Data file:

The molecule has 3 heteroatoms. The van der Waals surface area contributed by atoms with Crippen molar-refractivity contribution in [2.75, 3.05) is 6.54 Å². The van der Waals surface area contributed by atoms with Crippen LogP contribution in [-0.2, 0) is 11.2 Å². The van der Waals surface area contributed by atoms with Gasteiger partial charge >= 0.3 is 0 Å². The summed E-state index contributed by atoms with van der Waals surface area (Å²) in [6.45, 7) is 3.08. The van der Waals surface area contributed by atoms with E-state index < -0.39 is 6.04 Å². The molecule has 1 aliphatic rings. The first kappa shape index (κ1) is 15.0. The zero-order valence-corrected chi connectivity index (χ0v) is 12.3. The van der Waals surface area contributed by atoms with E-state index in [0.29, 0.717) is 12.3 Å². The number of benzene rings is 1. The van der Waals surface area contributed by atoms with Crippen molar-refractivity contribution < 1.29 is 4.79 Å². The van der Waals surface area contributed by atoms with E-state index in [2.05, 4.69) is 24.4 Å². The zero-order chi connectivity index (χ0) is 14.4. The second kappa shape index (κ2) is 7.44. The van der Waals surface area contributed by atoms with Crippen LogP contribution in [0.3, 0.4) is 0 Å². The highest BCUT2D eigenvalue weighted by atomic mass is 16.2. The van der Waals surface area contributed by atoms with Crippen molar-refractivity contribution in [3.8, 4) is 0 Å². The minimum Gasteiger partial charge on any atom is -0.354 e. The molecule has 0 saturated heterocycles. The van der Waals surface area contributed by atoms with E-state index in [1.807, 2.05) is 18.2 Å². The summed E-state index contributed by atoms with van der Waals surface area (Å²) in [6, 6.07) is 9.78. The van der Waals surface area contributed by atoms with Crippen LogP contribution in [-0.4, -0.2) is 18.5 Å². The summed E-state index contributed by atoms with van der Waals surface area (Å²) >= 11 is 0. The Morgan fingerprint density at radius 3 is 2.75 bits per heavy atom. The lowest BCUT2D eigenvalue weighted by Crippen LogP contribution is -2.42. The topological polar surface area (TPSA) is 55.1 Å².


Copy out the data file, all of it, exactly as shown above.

The molecule has 3 heteroatoms. The van der Waals surface area contributed by atoms with Crippen molar-refractivity contribution in [2.75, 3.05) is 6.54 Å². The van der Waals surface area contributed by atoms with Crippen LogP contribution in [-0.2, 0) is 11.2 Å². The van der Waals surface area contributed by atoms with Gasteiger partial charge >= 0.3 is 0 Å². The summed E-state index contributed by atoms with van der Waals surface area (Å²) in [6.45, 7) is 3.08. The van der Waals surface area contributed by atoms with E-state index < -0.39 is 6.04 Å². The molecule has 1 aliphatic rings. The first kappa shape index (κ1) is 15.0. The zero-order valence-corrected chi connectivity index (χ0v) is 12.3. The van der Waals surface area contributed by atoms with E-state index in [0.29, 0.717) is 12.3 Å². The number of benzene rings is 1. The van der Waals surface area contributed by atoms with Crippen molar-refractivity contribution < 1.29 is 4.79 Å². The van der Waals surface area contributed by atoms with E-state index in [2.05, 4.69) is 24.4 Å². The zero-order chi connectivity index (χ0) is 14.4. The second kappa shape index (κ2) is 7.44. The van der Waals surface area contributed by atoms with Crippen LogP contribution in [0.3, 0.4) is 0 Å². The highest BCUT2D eigenvalue weighted by atomic mass is 16.2. The van der Waals surface area contributed by atoms with Crippen molar-refractivity contribution in [3.8, 4) is 0 Å². The minimum Gasteiger partial charge on any atom is -0.354 e. The molecule has 0 saturated heterocycles. The van der Waals surface area contributed by atoms with E-state index in [1.807, 2.05) is 18.2 Å². The summed E-state index contributed by atoms with van der Waals surface area (Å²) in [6, 6.07) is 9.78. The van der Waals surface area contributed by atoms with Crippen LogP contribution in [-0.4, -0.2) is 18.5 Å². The summed E-state index contributed by atoms with van der Waals surface area (Å²) >= 11 is 0. The Morgan fingerprint density at radius 3 is 2.75 bits per heavy atom. The lowest BCUT2D eigenvalue weighted by Crippen LogP contribution is -2.42. The topological polar surface area (TPSA) is 55.1 Å².